Customs exec rapped over radio transceiver
- by Freeman News Service () - May 16, 2000 - 12:00am

CEBU - A ranking Customs official may soon find himself in hot water.

He allegedly imported an item with insufficient documents, consigned it to himself, and asked his subordinates to allow the importation without paying the required duties.

Customs personnel at the subport of Mactan were surprised when an imported shipment lacking official documents arrived last May 10 consigned to Ramon Anquilan, the former port collector.

Anquilan has been reassigned to the office of the deputy Customs commissioner in Manila but is currently on a study leave in Cebu without an official assignment.

Documents obtained by The Freeman at the Customs' Mactan office show Anquilan brought in a supposedly newly repaired radio transceiver through Federal Express from the electronics firm Kenwood in Cerritos, California through its Japan office.

But the FedEx airway bill was not supported by a certificate of identification and export declaration that would have proven that the transceiver came from Mactan and was only sent to Kenwood for repair.

This gave rise to suspicions that the transceiver was brand-new and not merely a newly repaired one.

Bolstering the suspicion was the discovery of another document, a commercial invoice issued by Kenwood addressed to Anquilan, which declares the total value of the item as $2,500, too much for repair but plausible for a brand-new transceiver.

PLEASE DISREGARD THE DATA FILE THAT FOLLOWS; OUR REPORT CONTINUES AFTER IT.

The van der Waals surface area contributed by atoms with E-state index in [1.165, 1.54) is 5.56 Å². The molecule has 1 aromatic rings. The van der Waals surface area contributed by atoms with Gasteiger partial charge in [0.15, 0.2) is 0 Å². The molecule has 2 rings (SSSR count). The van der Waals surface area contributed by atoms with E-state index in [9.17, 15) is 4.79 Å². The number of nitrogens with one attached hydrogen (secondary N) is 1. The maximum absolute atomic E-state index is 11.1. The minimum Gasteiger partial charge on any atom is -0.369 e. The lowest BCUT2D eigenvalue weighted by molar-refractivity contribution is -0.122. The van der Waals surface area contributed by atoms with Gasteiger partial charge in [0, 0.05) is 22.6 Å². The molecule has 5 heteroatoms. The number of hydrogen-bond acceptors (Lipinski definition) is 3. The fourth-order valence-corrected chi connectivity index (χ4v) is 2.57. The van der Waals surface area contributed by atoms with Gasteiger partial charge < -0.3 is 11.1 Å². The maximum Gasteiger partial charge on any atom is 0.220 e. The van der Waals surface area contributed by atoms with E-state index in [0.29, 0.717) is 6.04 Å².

Since the value is more than $350, the item should have been dutiable.

The imported transceiver was also not covered by an import permit issued by the National Telecommunications Commission as should have been the case.

Prior to the importation of communications equipment, the commission normally issues the necessary import permit.

Customs lawyers, who requested anonymity, said that for the sake of delicadeza, Anquilan should have not used his name in the importation.

They said Customs personnel are his subordinates and may not impose the correct duties and taxes on the shipment.

Mactan Customs collector Leovigildo Dayoha said his office will slap the necessary duties on the importation.

"There is nobody exempted from paying," Dayoha said.

Other sources believe that if the transceiver really needed repair, it was more logical and practical to order spare parts and have the repair done here than send it back to the manufacturer.

They say this only further strengthens their doubts that the transceiver is actually brand-new.

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